All Articles containing the tag: PANEL OF EMINENT PERSONS

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Security and Human Rights Monitor


22 December 2016 - Christian Nünlist and Wolfgang Zellner* - 0

A Code of Conduct for Facilitating a Return to Dialogue: New Ideas for Strengthening European Security

The 2016 German OSCE Chairmanship encouraged a project of the OSCE Network of Think Tanks and Academic Institutions to follow up on the recommendations of the Panel of Eminent Persons (PEP). The final report of the PEP ("Back to Diplomacy") had suggested in late 2015 to "consider a research project on the different narratives, on our common history, bringing together scholar from different countries and aiming to set out more systematically our divergent views of the past and how and why they developed".

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Back to Diplomacy - But How and When?
Photo: Stephanie Liechtenstein
17 February 2016 - Stephanie Liechtenstein - 0

Back to Diplomacy - But How and When?

On 14 February, Ambassador Wolfgang Ischinger presented the final report of the 'Panel of Eminent Persons on European Security as a Common Project' on the margins of the 2016 Munich Security Conference to a selected group of conference participants and media representatives. The Panel, which was established in 2014 by the OSCE Troika, suggests in its final report "the return to a robust diplomatic process designed to replace mutual recrimination with rebuilding trust" and makes some concrete recommendations. 

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Back to Diplomacy: Q and A with the German OSCE Chairmanship and the Panel of Eminent Persons
Photo: Stephanie Liechtenstein
17 February 2016 - Stephanie Liechtenstein - 0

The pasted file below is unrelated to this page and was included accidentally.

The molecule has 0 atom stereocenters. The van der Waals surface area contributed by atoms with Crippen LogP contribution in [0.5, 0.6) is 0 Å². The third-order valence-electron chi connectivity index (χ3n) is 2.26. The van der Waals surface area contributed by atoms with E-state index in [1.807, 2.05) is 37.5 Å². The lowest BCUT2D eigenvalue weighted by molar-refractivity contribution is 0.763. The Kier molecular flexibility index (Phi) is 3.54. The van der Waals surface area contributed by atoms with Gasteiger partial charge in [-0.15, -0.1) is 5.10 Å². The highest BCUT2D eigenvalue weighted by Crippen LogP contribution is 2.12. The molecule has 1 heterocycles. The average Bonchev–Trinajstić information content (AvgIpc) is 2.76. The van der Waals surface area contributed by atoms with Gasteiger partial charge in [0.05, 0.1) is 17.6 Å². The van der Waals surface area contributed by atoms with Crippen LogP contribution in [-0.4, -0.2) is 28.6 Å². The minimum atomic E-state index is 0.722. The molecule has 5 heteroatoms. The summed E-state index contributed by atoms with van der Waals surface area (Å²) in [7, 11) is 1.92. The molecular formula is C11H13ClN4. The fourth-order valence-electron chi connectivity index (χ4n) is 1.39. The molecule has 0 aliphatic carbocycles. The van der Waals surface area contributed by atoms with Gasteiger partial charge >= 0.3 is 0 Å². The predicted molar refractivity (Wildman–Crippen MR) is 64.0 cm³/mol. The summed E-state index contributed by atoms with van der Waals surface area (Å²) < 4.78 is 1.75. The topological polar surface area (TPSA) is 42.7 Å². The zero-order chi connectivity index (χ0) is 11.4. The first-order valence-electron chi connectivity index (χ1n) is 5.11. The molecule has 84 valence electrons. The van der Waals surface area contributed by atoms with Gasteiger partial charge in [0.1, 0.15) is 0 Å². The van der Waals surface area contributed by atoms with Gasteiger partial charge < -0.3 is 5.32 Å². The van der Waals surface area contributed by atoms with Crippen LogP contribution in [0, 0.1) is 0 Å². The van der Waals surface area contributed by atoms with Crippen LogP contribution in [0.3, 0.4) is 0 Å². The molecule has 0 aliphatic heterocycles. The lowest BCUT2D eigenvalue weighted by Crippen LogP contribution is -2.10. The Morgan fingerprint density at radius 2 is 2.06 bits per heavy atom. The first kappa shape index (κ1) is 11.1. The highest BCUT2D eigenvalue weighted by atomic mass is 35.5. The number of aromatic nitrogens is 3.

Back to Diplomacy: Q and A with the German OSCE Chairmanship and the Panel of Eminent Persons

Side event on the margins of the Munich Security Conference, 14 February 2016. Reconsolidating European Security: A debate on the German OSCE Chairmanship and the findings of the Panel of Eminent Persons. Q and A session.

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The Total Collapse of European Security?
Photo: MSC/Mueller
16 February 2016 - Stephanie Liechtenstein - 0

The Total Collapse of European Security?

The Website Editor of the 'Security and Human Rights Journal' was on the ground at the 2016 Munich Security Conference, offering readers of the blog and followers on Twitter insights into the debates and events taking place in Munich. In this article, Stephanie Liechtenstein argues that the debate at the Munich Security Conference revealed a stark deterioration in relations between Russia and the West. Indeed, the impression emerged that European security was about to collapse. In order to counter this, it is argued that a diplomatic process between the West and Russia has to be initiated within the OSCE, the only organization which includes Russia as an equal partner.

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Germany takes over OSCE Chairmanship in “stormy times”, says Frank-Walter Steinmeier
Photo: Stephanie Liechtenstein